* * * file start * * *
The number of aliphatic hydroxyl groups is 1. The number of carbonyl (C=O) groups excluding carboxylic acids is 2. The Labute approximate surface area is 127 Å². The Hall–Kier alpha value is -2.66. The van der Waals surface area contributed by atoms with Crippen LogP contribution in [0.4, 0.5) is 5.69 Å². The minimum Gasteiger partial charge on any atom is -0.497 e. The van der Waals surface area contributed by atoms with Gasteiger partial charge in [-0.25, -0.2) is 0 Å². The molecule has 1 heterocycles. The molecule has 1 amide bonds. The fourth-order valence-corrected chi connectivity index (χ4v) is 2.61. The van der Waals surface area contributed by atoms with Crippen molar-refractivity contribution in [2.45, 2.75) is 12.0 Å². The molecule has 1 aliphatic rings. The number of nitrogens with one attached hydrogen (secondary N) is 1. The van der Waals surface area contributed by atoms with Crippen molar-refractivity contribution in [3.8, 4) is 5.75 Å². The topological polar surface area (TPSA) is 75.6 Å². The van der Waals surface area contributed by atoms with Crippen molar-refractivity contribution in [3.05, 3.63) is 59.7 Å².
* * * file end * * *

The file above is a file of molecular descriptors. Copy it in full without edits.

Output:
The number of aliphatic hydroxyl groups is 1. The number of carbonyl (C=O) groups excluding carboxylic acids is 2. The Labute approximate surface area is 127 Å². The Hall–Kier alpha value is -2.66. The van der Waals surface area contributed by atoms with Crippen LogP contribution in [0.4, 0.5) is 5.69 Å². The minimum Gasteiger partial charge on any atom is -0.497 e. The van der Waals surface area contributed by atoms with Gasteiger partial charge in [-0.25, -0.2) is 0 Å². The molecule has 1 heterocycles. The molecule has 1 amide bonds. The fourth-order valence-corrected chi connectivity index (χ4v) is 2.61. The van der Waals surface area contributed by atoms with Crippen molar-refractivity contribution in [2.45, 2.75) is 12.0 Å². The molecule has 1 aliphatic rings. The number of nitrogens with one attached hydrogen (secondary N) is 1. The van der Waals surface area contributed by atoms with Crippen molar-refractivity contribution in [3.8, 4) is 5.75 Å². The topological polar surface area (TPSA) is 75.6 Å². The van der Waals surface area contributed by atoms with Crippen molar-refractivity contribution in [3.05, 3.63) is 59.7 Å².